This happened to be a black velvet coat, trimmed with braid, and lined with cherry-coloured satin and ermine, which, mauled by the violence of his attack, he pulled into the room like a young maiden whom a conqueror has seized and dragged behind him by the hair. In just such a way did Jean now brandish it, but even before his eyes had sent their message to his brain, he was aware of an indefinable fragrance in the velvet, a fragrance that had greeted him when, at ten years old, he had run to kiss his mother—in those days still young, still brilliant and still happy—when she was all dressed up and ready to go out, and flung his arms about her waist, the velvet crushed within his hand, the braid tickling his cheeks, while his lips, pressed to her forehead, breathed in the glittering sense of all the happiness she seemed to hold in keeping for him.

The whole scene is brilliant and I wonder why it didn’t make it into ISOLT in this form. Jean Santeuil also contains scenes and events that don’t appear in ISOLT. For example Jean’s father seems to be more prominent than in ISOLT. There are some schoolday scenes as well as character studies of fellow schoolchildren, teachers and work colleagues of his father. There is also a chapter on various scandals that were topical at the time, especially the Dreyfus Affair.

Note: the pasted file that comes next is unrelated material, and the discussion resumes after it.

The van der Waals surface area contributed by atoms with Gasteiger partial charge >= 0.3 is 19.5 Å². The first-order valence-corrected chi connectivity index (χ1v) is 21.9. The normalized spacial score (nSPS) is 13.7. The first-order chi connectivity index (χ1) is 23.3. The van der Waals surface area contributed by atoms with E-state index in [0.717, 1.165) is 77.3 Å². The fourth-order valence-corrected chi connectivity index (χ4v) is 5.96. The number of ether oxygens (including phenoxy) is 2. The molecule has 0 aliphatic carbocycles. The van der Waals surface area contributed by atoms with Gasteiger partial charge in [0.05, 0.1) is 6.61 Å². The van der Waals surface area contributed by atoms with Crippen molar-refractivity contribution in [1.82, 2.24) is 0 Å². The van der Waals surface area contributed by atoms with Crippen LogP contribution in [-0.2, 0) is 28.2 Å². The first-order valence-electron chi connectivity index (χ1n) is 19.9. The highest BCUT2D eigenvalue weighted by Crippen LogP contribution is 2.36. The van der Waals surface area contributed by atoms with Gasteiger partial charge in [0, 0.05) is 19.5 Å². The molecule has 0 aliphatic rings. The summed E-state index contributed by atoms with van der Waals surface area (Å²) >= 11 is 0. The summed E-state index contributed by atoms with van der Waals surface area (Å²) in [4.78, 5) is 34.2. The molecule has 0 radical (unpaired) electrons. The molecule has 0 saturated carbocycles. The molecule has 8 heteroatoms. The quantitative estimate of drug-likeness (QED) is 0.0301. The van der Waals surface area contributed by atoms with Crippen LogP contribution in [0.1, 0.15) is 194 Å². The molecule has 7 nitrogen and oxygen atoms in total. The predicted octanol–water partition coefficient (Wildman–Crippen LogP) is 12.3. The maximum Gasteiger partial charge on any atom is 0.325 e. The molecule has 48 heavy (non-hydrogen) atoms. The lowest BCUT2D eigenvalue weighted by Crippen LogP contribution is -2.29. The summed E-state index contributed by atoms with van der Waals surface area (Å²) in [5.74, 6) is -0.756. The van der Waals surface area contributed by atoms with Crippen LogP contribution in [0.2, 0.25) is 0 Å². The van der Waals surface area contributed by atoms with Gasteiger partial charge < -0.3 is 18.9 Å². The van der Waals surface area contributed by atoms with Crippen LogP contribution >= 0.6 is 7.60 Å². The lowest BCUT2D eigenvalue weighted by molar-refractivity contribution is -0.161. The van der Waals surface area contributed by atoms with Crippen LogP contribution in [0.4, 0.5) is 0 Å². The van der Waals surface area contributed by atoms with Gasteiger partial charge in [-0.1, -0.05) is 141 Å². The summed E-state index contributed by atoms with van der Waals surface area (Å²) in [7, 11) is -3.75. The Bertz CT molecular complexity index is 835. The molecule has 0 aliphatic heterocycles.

I am only half-way through this long book but it is certainly worthwhile reading. It is always going to be mainly of interest to people that have read ISOLT but the good thing is that it’s not just an early version of that novel but different enough to have some novelty. I suspect that the second half may not be as good as the first half, which may indicate why Proust gave up on it but it is surprising that he just abandoned it so abruptly. I have re-read the relevant chapters in the William Carter biography to try to see why Proust gave up on the book but there is little to help us; although Proust experienced some personal problems during this period I think it was mostly weariness that caused him to stop as he’d been working on it for several years. It is surprising though that he didn’t try to work some short stories from his efforts or show it to a potential publisher as I’m sure some would have seen the potential in it. Or maybe he didn’t because he knew that he would return to it later, refreshed.